56. In the light of the foregoing evidence it is clear beyond doubt that the returning officer into account the declared and announced results from Endoinyo-Nkoipit, before declaring the appellant as the MCA elect for Shankoe Ward. He testified that the results from Endoinyo-Nkoipit could not affect the outcome of the final declaration that the appellant won.
57. It is to be borne in mind that according to the CID police report, which in essence is an inventory of what the police recovered from the presiding officer, indicated that the appellant garnered 272 votes as against 247 for the 1st respondent (Tomito Alex Tampushi).
58. Furthermore, it is also clear that annex TAT 6 to the supporting affidavit of Tomito Alex Tampushi (PW 1) was not tailored for the appellant and 1st respondent. It covers the votes garnered for all the six elective posts namely presidential, senatorial, member of national assembly, women representative, gubernatorial and MCA.
59. In the light of the foregoing evidence and having considered the rival submissions, I find that trial court erred in law in disbelieving the evidence of the appellant and his witness namely Moses Ledama Kiligat (DW 1). The court further erred in law in disbelieving the evidence of the returning officer (DW3) and the presiding officer (DW4), which was cogent and credible.
60. Furthermore, the court erred in law in believing the evidence of Tomito Alex Tampushi (PW 1). A number of instances point to him as an incredible witness. For instance, while under cross examined, he admitted that he had not asked his agent namely Dominic Ledama, the declaration and announced results in respect of Endoinyo Nkoipit. He had not done so up to the time he was testifying on 7/11/17, that is, over three months after the results were declared and announced.
Additionally Tomito Alex Tampushi (PW1) admitted under cross examination that his agent participated in the exercise at Endoinyo Nkoipit and signed form 36A, in addition to representing his interests.
61. Furthermore, PW1 did call his agents as witnesses in the trial court. In law according to Bukenya V. Uganda (1972) EA 549 the court is entitled to draw an adverse inference, where a party fails to call a material witness, such as in the instant case. I have accordingly drawn an adverse inference that had Tomito Alex Tampushi (PW1) called his agent as a witness, he would have given unfavourable evidence. Stated differently, he would have told him that he lost to the appellant as per form 36A, which he had signed.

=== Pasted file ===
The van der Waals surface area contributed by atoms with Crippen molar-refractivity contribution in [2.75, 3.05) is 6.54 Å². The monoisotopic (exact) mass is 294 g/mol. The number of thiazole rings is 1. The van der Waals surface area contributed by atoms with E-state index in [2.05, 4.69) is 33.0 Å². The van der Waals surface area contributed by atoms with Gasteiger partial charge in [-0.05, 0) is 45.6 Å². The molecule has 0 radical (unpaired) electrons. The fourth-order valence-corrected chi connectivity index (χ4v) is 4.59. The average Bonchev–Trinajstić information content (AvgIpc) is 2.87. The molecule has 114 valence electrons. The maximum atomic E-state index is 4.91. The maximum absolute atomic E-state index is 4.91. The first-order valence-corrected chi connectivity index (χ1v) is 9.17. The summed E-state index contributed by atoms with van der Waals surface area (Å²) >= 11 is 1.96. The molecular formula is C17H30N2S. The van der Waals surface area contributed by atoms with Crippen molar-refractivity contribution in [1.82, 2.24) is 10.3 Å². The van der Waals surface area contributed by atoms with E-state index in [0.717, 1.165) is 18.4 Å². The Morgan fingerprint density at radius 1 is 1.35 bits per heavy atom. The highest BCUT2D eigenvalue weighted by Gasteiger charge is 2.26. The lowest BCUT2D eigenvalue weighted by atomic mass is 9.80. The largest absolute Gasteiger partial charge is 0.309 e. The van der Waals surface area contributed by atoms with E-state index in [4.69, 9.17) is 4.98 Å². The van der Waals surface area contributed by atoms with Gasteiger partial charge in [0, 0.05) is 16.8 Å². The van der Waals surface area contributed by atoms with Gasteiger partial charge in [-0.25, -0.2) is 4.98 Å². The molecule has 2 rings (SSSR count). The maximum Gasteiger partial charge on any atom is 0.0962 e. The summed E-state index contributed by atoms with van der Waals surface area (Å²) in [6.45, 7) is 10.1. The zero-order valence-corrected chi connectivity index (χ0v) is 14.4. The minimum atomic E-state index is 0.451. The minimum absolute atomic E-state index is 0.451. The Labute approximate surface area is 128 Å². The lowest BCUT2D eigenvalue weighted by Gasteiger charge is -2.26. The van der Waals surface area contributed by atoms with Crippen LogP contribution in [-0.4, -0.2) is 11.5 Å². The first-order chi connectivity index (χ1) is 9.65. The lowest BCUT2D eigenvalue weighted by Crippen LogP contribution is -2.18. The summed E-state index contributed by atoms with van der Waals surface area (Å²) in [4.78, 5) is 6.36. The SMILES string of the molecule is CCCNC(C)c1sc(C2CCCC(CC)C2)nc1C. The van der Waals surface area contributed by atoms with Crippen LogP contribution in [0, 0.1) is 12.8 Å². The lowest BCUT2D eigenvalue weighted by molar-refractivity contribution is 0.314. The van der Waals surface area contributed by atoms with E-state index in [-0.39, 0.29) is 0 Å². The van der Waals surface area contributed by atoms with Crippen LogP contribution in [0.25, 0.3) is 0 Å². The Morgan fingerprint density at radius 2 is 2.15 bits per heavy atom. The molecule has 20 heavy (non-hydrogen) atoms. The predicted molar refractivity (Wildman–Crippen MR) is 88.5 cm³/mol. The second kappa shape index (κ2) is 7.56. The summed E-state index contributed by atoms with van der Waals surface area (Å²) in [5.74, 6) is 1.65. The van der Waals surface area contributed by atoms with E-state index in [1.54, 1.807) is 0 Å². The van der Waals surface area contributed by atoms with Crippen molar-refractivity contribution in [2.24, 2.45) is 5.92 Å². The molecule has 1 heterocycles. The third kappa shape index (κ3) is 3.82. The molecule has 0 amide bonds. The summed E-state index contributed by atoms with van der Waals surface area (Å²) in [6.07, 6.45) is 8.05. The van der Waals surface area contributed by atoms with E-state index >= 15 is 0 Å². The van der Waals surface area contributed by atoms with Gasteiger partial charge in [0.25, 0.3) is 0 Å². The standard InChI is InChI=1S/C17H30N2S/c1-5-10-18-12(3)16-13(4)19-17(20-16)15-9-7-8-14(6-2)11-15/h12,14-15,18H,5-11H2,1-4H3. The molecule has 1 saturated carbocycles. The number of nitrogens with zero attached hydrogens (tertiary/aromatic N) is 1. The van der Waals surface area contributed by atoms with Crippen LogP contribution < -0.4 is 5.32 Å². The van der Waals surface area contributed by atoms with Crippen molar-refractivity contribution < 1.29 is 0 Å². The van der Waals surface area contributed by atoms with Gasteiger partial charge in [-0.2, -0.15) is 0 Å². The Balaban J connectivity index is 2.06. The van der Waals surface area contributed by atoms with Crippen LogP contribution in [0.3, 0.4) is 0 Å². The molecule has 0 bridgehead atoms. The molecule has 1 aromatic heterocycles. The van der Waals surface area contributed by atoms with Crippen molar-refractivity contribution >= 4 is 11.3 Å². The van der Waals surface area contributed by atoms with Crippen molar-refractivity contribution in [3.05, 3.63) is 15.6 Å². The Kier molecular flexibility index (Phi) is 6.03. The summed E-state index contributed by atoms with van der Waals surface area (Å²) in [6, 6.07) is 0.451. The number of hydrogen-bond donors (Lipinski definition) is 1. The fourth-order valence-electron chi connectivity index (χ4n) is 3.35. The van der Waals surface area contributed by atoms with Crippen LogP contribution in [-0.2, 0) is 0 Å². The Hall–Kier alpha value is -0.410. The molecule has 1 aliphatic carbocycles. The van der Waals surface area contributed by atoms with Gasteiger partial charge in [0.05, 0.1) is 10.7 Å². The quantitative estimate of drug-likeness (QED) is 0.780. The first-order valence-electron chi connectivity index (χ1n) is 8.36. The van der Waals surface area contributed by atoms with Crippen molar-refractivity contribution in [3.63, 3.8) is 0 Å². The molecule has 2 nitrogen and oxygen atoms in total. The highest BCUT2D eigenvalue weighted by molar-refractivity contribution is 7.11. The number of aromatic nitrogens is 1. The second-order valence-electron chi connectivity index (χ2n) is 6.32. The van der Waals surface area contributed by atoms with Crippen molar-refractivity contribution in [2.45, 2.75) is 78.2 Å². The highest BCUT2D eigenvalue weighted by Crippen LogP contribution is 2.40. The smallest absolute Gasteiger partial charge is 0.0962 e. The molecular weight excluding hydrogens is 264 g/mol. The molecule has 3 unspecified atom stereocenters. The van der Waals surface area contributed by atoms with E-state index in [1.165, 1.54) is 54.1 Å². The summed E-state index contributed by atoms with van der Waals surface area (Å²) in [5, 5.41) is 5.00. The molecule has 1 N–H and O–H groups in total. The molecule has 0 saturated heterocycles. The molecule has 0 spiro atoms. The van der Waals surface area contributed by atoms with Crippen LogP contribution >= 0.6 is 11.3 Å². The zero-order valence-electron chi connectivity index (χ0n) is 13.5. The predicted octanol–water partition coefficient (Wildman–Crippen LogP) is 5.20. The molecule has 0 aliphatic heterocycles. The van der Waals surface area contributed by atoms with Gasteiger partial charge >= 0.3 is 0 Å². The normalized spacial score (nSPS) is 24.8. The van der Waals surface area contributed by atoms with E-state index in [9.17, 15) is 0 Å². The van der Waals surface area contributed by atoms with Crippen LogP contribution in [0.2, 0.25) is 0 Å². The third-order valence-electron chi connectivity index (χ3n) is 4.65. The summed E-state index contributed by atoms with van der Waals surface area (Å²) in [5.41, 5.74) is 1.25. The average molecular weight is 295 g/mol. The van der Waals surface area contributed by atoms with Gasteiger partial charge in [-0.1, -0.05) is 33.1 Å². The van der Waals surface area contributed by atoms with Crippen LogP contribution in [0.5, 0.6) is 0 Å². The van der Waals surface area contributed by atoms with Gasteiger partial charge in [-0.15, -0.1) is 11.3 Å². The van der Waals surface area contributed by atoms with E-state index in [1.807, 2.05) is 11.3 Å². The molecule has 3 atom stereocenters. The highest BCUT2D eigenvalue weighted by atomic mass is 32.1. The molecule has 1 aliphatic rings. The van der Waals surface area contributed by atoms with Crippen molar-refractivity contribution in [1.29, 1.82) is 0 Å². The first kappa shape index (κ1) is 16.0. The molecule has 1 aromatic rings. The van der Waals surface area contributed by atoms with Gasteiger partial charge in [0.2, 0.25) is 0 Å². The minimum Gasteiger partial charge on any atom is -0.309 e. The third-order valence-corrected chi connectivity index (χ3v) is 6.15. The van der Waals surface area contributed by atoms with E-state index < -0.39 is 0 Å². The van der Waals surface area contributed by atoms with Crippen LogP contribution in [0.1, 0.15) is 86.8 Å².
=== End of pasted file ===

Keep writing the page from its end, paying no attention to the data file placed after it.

62. Tomito Alex Tampushi (PW 1) also did not agree with the contents of annex TAT 6 to his supporting affidavit, which is an inventory of the CID police report in respect of votes garnered by each of the candidates in the six elective posts in regard to results as declared and announced by the presiding officer. The 1st Respondent cannot in law be allowed to approbate and reprobate his own exhibit at the same time, just because he lost to the appellant. The evidence of the witness of Tomito Alex Tampushi namely Felix Radama Kiok (PW2) was rightly found an incredible witness by the trial court.
63. The upshot of the foregoing is that I find that there is merit in grounds 3, 5 and 9 of the appeal. I therefore uphold them for being meritorious.
64. In ground 4, the appellant has faulted the trial court in law for failing to appreciate that the police are mandated by law to investigate election offences and had the right to take possession of election materials and compile the inventory as they did, which was not a usurpation of the jurisdiction of the election court.
65. In this regard, counsel submitted that the conduct of the police in compiling an inventory of what they recovered from the presiding officer did not constitute a scrutiny and audit of votes.
The evidence in this regard is that of Moses Ledama Kiligat (DW 1),who testified in his evidence in chief that the presiding officer (DW4) was arrested after tallying, declaration and announcement of results of Endoinyo Nkoipit polling station. In this regard also the evidence of DW1 is supported by the returning officer (DW 3). DW3 testified under re-examination that the 3rd Respondent had transmitted results when he was arrested.